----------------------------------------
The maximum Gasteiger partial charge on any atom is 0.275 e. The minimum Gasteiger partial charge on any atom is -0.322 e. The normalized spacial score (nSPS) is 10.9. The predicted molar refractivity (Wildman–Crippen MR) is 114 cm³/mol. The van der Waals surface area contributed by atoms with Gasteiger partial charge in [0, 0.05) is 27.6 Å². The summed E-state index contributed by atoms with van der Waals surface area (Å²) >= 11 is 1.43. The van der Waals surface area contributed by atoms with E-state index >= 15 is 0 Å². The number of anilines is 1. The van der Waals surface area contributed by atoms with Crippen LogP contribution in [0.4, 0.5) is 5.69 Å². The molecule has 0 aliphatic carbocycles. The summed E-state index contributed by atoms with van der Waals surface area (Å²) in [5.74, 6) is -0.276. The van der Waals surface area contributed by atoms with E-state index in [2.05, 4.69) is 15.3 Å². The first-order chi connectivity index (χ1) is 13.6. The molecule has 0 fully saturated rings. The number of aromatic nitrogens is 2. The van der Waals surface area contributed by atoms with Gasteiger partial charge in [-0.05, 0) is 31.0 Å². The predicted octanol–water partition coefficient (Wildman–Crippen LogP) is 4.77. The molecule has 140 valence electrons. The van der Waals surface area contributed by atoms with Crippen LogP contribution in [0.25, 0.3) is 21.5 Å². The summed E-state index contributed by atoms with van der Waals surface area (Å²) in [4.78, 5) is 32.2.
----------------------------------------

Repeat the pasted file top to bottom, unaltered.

The maximum Gasteiger partial charge on any atom is 0.275 e. The minimum Gasteiger partial charge on any atom is -0.322 e. The normalized spacial score (nSPS) is 10.9. The predicted molar refractivity (Wildman–Crippen MR) is 114 cm³/mol. The van der Waals surface area contributed by atoms with Gasteiger partial charge in [0, 0.05) is 27.6 Å². The summed E-state index contributed by atoms with van der Waals surface area (Å²) >= 11 is 1.43. The van der Waals surface area contributed by atoms with E-state index >= 15 is 0 Å². The number of anilines is 1. The van der Waals surface area contributed by atoms with Crippen LogP contribution in [0.4, 0.5) is 5.69 Å². The molecule has 0 aliphatic carbocycles. The summed E-state index contributed by atoms with van der Waals surface area (Å²) in [5.74, 6) is -0.276. The van der Waals surface area contributed by atoms with E-state index in [2.05, 4.69) is 15.3 Å². The first-order chi connectivity index (χ1) is 13.6. The molecule has 0 fully saturated rings. The number of aromatic nitrogens is 2. The van der Waals surface area contributed by atoms with Gasteiger partial charge in [-0.05, 0) is 31.0 Å². The predicted octanol–water partition coefficient (Wildman–Crippen LogP) is 4.77. The molecule has 140 valence electrons. The van der Waals surface area contributed by atoms with Crippen LogP contribution in [0.25, 0.3) is 21.5 Å². The summed E-state index contributed by atoms with van der Waals surface area (Å²) in [4.78, 5) is 32.2.